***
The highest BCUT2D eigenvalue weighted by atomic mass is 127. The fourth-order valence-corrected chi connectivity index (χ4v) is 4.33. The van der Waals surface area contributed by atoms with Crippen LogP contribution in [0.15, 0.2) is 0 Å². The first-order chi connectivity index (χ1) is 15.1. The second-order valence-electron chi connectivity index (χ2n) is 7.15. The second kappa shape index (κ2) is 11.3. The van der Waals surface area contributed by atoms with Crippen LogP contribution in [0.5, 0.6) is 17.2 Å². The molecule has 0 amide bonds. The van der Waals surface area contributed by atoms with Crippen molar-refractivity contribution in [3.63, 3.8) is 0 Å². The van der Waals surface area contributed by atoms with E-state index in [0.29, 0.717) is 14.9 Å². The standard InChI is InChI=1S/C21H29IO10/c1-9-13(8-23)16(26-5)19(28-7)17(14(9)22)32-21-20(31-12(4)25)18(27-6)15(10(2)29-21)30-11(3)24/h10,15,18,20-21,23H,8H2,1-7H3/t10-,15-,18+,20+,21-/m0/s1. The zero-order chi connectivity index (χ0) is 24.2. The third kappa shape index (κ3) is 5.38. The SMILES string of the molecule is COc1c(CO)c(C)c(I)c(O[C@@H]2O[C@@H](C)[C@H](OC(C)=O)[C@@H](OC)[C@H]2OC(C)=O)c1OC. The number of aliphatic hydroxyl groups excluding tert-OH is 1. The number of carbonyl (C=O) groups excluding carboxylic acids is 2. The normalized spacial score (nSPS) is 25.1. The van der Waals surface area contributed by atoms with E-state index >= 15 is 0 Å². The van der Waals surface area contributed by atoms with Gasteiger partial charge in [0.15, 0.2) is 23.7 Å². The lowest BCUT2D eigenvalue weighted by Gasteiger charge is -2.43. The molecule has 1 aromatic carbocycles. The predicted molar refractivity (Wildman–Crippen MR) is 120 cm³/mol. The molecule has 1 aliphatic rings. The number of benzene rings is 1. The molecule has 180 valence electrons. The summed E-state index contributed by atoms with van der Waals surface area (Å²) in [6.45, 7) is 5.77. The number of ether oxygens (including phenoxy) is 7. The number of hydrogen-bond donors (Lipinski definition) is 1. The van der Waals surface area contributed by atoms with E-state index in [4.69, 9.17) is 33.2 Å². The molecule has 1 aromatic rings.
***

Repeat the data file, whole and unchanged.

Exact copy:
The highest BCUT2D eigenvalue weighted by atomic mass is 127. The fourth-order valence-corrected chi connectivity index (χ4v) is 4.33. The van der Waals surface area contributed by atoms with Crippen LogP contribution in [0.15, 0.2) is 0 Å². The first-order chi connectivity index (χ1) is 15.1. The second-order valence-electron chi connectivity index (χ2n) is 7.15. The second kappa shape index (κ2) is 11.3. The van der Waals surface area contributed by atoms with Crippen LogP contribution in [0.5, 0.6) is 17.2 Å². The molecule has 0 amide bonds. The van der Waals surface area contributed by atoms with Crippen molar-refractivity contribution in [3.63, 3.8) is 0 Å². The van der Waals surface area contributed by atoms with E-state index in [0.29, 0.717) is 14.9 Å². The standard InChI is InChI=1S/C21H29IO10/c1-9-13(8-23)16(26-5)19(28-7)17(14(9)22)32-21-20(31-12(4)25)18(27-6)15(10(2)29-21)30-11(3)24/h10,15,18,20-21,23H,8H2,1-7H3/t10-,15-,18+,20+,21-/m0/s1. The zero-order chi connectivity index (χ0) is 24.2. The third kappa shape index (κ3) is 5.38. The SMILES string of the molecule is COc1c(CO)c(C)c(I)c(O[C@@H]2O[C@@H](C)[C@H](OC(C)=O)[C@@H](OC)[C@H]2OC(C)=O)c1OC. The number of aliphatic hydroxyl groups excluding tert-OH is 1. The number of carbonyl (C=O) groups excluding carboxylic acids is 2. The normalized spacial score (nSPS) is 25.1. The van der Waals surface area contributed by atoms with E-state index >= 15 is 0 Å². The van der Waals surface area contributed by atoms with Gasteiger partial charge in [0.15, 0.2) is 23.7 Å². The lowest BCUT2D eigenvalue weighted by Gasteiger charge is -2.43. The molecule has 1 aromatic carbocycles. The predicted molar refractivity (Wildman–Crippen MR) is 120 cm³/mol. The molecule has 1 aliphatic rings. The number of benzene rings is 1. The molecule has 180 valence electrons. The summed E-state index contributed by atoms with van der Waals surface area (Å²) in [6.45, 7) is 5.77. The number of ether oxygens (including phenoxy) is 7. The number of hydrogen-bond donors (Lipinski definition) is 1. The van der Waals surface area contributed by atoms with E-state index in [4.69, 9.17) is 33.2 Å². The molecule has 1 aromatic rings.